- Provided transporation and logistical support to Secoya community for negotiotions with Government for Lagarto Cocha, the Secoya's ancestral homelands
- Conducted ethnobotanical investigations and research for the Huaorani Ethnobotanical Book, Ahueiri Teredanipa Eñengui (The Trees They Are Teaching Us)
- Conducted ethnobotanical investigations and research for the Secoya Ethnobotanical Book, Huajëcohua'ipi Pa'iye (Salud y Vida; Health and Life)
- Published and distributed to Secoya and Siona schools a bilingual book on Secoya Ethnobotany, now being used as curriculum in the schools
- Donated a 15 hp motor to the Secoya Community of Sehuaya to provide transportation for school children
- Translated testimony by shaman grandfather Mengatue Baihua, Huaorani traditional elder, from a video interview by Nihua Enomenga, Huaorani youth
- Provided financial assistance to the Sacha Mama Ethnobotanical Garden and Teaching Center in Iquitos, Perú to build a school house
- Conducted ethnobotanical field studies with Indigenous and campesino communities in Amazonian Perú and deposited specimens at the Herbarium Amazonensis in Iquitos, Perú
- Donated equipment for FM radio station to the Agua Santa Community of highland mountain Quichua at the base of Mount Chimborazo,
- Donated equipment for FM radio station to CONFENIAE, The Confederation of Indigenous Nationalities of the Ecuadorian Amazon
- Trained five Agua Santa Community representatives in Apiculture
- Provided educational scholarship to notable indigenous youth dedicated to community service
- Coordinated the sale of art from Usko-Ayar Painting School to purchase a 30-acre farm outside of Pucallpa, Perú for a second school house, offering training to 70 new students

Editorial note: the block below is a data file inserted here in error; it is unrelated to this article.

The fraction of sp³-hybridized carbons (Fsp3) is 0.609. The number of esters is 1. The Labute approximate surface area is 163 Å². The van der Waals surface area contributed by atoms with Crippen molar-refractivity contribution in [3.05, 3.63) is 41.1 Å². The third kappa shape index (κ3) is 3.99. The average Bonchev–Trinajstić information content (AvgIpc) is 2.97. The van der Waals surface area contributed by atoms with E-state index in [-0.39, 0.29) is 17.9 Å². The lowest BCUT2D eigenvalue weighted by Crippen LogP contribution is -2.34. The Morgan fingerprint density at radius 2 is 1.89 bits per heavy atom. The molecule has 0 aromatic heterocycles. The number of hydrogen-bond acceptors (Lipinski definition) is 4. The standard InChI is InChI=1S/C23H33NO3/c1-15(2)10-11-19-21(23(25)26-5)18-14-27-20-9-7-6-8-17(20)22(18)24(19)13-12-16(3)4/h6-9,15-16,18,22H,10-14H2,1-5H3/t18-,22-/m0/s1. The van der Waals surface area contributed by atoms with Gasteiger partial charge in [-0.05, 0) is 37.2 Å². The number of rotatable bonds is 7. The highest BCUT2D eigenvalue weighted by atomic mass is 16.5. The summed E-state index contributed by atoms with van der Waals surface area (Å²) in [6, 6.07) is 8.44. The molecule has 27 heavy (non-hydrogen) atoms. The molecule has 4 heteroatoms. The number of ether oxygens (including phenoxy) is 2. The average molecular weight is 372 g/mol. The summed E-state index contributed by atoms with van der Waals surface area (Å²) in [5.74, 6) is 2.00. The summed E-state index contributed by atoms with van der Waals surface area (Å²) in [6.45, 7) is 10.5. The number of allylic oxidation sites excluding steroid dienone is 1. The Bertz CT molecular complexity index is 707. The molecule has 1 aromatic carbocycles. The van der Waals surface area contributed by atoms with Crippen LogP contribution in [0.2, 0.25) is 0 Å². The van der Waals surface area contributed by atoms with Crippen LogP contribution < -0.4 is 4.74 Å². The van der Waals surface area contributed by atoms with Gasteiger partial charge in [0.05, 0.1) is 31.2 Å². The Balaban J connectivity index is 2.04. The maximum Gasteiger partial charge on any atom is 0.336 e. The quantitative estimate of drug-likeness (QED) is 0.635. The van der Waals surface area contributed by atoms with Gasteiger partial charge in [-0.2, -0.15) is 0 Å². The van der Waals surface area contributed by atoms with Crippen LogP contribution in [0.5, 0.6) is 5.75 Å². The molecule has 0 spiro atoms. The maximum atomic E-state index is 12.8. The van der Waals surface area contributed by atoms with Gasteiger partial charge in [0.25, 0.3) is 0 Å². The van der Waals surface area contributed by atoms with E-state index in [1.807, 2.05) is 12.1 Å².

- Purchased 25 hp motor, repaired traditional house and constructed ceremonial lodge in the Secoya community of Sehuaya
- Provided support to OMSE, The Secoya Women's Organization. Purchased a 40 hp motor and a 25 foot canoe, typewriter, and office supplies to assist their organizational development
- Built a Tui'que'wu-e, a Secoya ancestral lodge in the San Pablo Community. This lodge serves as a meeting place for workshops on ancestral knowledge among elders and youth
- Completed construction of the Secoya Tui'que'wu'e ancestral lodge.
- Inaugurated the Secoya Tui'que'wu'e ancestral lodge.
- Completed the Huaorani Ethnobotanical Book.
- Collected over 75 species of useful medicinal plants and rare cultivars for Secoya garden.
- Fundraising for the Llushin River Valley rainforest conservation project with the Amazanga community.
- Repaired outboard motors for Secoya traditional leaders, Don Delfin and Don Cesareo.
- Continued support to Patricio Pilco's high school education fund.
- Participation in the construction of the Guaria de Osa Healing Retreat Center, Ethnobotanical Gardens and Nature Sanctuary in the Osa Peninsula, Costa Rica. Proceeds from funds raised at the Center will benefit Council for Cultural and Biological Diversity.
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2001 Annual Report